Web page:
The National Association of State Boards of Education said 33 states currently have more than 400 students serving as members of state school boards or state advisory councils.
Maryland has a student member of the State Board of Education, D.C. has four students on its Student Advisory Committee and Virginia recently enacted legislation to have one.
This year, there’s an effort by NASBE to make certain that students who serve on school boards are not only heard, but that they also get a running start on addressing issues that matter to them.
Celina Pierrottet, a research and policy associate with NASBE, said student input “is incredibly important in education policymaking because they are the primary stakeholder in education.”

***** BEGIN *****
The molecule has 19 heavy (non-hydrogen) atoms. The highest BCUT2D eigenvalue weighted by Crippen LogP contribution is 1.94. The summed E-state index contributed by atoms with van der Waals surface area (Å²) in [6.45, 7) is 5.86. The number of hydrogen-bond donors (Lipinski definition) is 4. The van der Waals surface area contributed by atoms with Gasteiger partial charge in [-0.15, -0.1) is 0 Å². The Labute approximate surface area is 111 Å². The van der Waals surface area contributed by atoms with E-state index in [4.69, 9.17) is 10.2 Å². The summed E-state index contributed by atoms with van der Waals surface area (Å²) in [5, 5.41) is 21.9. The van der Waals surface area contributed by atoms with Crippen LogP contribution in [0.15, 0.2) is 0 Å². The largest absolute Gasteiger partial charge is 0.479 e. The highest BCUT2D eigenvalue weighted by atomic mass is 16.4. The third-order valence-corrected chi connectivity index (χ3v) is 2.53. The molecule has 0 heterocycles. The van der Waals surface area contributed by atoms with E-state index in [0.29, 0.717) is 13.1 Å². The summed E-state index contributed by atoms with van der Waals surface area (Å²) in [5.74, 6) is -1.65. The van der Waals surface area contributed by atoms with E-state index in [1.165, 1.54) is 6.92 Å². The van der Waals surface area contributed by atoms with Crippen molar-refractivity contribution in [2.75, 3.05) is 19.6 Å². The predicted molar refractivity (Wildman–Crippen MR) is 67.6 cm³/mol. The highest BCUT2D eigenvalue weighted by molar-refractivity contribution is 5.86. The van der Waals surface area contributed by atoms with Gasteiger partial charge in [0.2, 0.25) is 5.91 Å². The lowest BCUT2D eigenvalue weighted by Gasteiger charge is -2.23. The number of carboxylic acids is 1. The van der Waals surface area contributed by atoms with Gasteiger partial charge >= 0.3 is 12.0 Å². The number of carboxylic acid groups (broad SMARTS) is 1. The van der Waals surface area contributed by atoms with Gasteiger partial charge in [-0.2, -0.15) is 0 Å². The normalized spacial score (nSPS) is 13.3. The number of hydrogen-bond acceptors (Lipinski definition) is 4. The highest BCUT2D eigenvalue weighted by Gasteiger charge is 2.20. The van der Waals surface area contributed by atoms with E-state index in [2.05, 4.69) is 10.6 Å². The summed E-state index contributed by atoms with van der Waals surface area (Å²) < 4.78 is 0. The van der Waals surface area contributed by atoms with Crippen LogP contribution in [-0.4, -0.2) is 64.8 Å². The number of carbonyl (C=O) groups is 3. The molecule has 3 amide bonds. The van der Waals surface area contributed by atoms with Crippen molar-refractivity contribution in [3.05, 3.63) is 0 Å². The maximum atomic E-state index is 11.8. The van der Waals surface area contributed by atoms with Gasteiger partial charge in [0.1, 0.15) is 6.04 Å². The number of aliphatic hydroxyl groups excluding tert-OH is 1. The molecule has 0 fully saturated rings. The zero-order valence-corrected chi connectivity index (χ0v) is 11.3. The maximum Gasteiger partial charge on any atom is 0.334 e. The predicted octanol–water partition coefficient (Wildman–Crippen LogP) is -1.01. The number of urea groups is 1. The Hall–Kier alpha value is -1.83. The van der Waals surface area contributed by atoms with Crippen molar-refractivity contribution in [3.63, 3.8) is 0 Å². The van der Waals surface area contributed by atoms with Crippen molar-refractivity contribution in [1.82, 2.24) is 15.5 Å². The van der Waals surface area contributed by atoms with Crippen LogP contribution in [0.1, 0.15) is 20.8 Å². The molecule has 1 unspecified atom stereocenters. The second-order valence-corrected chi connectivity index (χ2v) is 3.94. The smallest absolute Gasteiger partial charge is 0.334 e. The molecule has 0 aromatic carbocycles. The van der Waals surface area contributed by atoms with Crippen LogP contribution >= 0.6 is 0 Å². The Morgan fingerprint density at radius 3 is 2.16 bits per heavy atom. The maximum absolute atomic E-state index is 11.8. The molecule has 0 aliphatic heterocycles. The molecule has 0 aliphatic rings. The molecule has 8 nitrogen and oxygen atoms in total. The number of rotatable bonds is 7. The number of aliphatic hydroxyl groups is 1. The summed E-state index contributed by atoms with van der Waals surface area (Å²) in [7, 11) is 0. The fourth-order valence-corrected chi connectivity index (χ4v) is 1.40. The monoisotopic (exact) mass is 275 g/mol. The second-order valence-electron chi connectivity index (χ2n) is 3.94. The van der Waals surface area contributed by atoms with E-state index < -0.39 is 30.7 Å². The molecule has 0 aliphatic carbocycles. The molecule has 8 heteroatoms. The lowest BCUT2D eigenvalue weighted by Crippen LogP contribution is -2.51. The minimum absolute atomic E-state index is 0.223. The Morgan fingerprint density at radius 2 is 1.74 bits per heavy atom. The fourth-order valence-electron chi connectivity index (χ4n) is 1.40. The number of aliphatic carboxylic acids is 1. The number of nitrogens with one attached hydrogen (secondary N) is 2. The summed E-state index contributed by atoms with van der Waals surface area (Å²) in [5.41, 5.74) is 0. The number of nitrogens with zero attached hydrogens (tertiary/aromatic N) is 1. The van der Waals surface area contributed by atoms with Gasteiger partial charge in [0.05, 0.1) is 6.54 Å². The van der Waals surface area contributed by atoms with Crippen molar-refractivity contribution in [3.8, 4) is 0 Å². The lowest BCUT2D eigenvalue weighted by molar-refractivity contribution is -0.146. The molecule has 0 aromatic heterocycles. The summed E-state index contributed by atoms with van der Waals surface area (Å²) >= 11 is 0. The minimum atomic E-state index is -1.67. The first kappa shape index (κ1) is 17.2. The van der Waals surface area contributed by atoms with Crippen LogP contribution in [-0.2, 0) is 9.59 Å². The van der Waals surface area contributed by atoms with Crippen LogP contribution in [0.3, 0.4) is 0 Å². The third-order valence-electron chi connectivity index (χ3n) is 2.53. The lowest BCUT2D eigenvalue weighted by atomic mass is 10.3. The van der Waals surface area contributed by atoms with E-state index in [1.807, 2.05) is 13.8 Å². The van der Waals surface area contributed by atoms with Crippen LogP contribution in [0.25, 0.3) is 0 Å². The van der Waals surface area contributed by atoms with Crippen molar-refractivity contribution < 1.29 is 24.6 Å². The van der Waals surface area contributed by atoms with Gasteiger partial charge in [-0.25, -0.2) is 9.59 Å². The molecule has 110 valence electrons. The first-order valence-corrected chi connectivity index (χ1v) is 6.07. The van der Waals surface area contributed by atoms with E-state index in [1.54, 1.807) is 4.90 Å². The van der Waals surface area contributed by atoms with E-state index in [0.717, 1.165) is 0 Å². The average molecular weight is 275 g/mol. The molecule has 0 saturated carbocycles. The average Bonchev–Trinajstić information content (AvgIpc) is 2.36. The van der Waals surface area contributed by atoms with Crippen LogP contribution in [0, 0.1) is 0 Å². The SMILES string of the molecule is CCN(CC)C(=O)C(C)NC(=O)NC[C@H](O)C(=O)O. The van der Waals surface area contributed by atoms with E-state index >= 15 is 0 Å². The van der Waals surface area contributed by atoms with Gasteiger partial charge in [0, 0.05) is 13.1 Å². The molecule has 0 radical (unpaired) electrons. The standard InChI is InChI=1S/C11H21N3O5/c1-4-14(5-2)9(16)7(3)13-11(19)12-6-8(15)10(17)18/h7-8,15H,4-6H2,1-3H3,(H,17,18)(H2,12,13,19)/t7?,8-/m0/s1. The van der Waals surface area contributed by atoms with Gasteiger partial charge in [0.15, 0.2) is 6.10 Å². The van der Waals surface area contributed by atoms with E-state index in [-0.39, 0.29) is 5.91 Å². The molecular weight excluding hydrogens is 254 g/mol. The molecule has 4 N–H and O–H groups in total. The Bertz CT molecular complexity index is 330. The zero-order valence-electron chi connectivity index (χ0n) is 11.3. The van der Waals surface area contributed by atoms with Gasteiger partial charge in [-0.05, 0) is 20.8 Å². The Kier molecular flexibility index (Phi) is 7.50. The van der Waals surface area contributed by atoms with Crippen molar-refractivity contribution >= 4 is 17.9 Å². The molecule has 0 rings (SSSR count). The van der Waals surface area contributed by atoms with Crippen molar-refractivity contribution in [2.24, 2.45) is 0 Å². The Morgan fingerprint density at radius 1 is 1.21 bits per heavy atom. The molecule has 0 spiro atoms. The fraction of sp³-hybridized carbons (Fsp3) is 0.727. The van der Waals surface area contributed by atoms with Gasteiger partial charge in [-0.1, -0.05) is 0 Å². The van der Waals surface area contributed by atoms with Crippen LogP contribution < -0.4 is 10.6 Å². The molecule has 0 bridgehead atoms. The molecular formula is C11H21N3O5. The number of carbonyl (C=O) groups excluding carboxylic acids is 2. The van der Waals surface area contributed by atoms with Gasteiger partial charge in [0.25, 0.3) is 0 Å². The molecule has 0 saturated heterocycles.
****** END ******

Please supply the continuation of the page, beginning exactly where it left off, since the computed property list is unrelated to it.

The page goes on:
Under NASBE’s Student Engagement Collaboration initiative, Pierrottet said, “We have recruited state board mentors to pair with the students so that students have a trusted adult on the state board” to guide them through the processes to address areas of interest.
She said the move to make sure students get assistance stems in part from what she calls “tokenism,” the sense that some boards would invite students to serve, and then “check a box” to say they had student input.
There’s real value in having meaningful student participation on state boards, Pierrottet said.
“They’re usually pretty honest about what should happen, and have a very good sense of how different policies affect them,” she said.